For three years, ten months, and ten days, we lived through hell on earth.

During that first year I hid my husband’s weapons and ammunition (in separate places) and knew that I’d been wise in doing so when he exploded over not being able to find them.

There were more ugly moments in our home than I could possibly recall. Words spoken, like, “We’d all be better off if I’d died in Iraq.” And replies like, “You did.” or “You’re right.” Moments where I begged him to leave or tried to figure out where I could go with all four kids. Our kids learned to stay out-of-the-way on the days when we weren’t speaking to one another and I made myself and our children crazy trying to control every aspect of things happening in our home with the hope that something I did would bring my husband peace and joy.

But God…

A couple months ago my husband forwarded an email to me letting me know that he was confirmed for a Mighty Oaks retreat. God had opened the door that I prayed for.

And because God likes to put exclamation points on things: You see that guy sitting just a few feet behind my hot hubby? Typic
That’s the contractor who set out to destroy my husband’s career. I took this at the Mighty Oaks graduation/fundraising gala. We have no clue what led him there. I watched all night to see if he interacted with anyone, unsuccessfully trying to figure out what his connection was to the gala. All I know is that out of the millions of people in the DC area, God put him in a crowd of a couple hundred people in a church in Manassas, VA, on a Friday night and led him to donate money to the organization that helped my husband get his life back. I just kept imagining God holding his belly and laughing so hard He could barely breathe.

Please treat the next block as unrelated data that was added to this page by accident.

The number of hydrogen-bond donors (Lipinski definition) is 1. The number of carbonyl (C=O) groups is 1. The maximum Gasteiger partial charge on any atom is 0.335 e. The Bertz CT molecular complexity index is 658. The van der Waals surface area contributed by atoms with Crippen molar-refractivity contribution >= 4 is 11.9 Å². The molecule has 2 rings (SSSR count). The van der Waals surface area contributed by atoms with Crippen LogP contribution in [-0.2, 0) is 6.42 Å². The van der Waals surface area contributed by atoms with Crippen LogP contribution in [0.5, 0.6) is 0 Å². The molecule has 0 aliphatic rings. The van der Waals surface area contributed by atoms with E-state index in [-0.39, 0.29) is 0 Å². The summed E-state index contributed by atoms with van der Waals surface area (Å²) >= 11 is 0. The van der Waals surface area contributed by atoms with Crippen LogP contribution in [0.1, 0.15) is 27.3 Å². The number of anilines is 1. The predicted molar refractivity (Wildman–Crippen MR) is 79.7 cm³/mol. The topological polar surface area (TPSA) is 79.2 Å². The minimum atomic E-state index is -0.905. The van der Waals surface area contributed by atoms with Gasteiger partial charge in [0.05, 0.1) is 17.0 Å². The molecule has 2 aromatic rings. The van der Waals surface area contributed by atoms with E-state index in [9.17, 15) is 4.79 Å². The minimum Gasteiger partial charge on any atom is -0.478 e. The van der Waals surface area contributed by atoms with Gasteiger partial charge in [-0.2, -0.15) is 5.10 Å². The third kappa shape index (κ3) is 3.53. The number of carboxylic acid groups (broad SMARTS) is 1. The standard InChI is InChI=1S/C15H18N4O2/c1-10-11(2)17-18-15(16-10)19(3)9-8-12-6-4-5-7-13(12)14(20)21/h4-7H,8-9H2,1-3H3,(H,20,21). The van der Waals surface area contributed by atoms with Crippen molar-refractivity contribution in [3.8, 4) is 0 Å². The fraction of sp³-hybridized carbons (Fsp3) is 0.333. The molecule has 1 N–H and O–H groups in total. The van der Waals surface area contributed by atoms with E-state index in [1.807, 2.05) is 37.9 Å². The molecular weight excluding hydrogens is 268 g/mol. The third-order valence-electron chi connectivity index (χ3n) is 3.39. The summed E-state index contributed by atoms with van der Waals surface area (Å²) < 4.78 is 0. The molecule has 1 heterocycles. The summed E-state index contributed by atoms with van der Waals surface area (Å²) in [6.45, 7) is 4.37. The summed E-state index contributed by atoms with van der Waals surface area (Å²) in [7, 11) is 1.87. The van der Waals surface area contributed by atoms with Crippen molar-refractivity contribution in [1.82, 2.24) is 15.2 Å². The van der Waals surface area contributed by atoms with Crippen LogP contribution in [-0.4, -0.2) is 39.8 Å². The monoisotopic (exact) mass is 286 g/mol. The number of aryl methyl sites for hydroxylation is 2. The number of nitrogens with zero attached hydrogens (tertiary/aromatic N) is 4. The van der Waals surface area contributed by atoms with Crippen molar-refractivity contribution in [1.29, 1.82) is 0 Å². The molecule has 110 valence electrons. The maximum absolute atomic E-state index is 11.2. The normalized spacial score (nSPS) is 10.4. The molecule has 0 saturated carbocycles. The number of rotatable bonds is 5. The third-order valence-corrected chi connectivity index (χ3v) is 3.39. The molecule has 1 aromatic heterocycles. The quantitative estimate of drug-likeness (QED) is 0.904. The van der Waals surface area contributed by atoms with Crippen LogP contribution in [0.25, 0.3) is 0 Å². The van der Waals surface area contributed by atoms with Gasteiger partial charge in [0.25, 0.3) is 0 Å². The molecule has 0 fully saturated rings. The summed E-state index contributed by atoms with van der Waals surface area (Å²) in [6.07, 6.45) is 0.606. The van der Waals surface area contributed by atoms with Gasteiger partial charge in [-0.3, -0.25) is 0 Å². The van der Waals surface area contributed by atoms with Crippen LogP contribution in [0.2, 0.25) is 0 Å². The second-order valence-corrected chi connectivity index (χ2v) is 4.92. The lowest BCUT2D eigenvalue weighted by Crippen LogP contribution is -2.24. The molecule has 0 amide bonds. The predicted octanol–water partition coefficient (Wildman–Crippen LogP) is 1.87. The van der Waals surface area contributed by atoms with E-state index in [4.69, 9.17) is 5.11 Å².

You see… God is a big fan of justice. He not only restores what’s been taken from us, He occasionally gets those who’ve stolen from us to pay for the restoration.

This was my husband’s Facebook post yesterday. IMG_4912

I have my husband back. Actually, I have a better version of my husband than I ever dreamed of. Jesus saved his soul. Mighty Oaks saved his life.

Social media is flooded right now with the hashtag #kill22. People are challenged to do twenty-two pushups for twenty-two days and share videos of their pushups on social media to bring awareness to the average twenty-two veterans a day that commit suicide. While it’s a nice gesture for awareness, I’m not a fan of “awareness” trends. I think G.I. Joe got it wrong. Knowing is NOT half the battle. Knowledge without action = Nothing. Pushups aren’t saving veterans’ lives, but Mighty Oaks Warrior Programs is.

To date, nine hundred and nine veterans have graduated from the program. Not one of them has taken their own life. However, four men have taken their lives while waiting for a spot in one of the programs. There are currently three hundred veterans on the waitlist to attend a program. It costs $1000 to put a veteran through the program. My hope is that this post will be shared and raise enough support to eliminate the waitlist. click HERE to donate

Our veterans secure our freedom, please help secure theirs.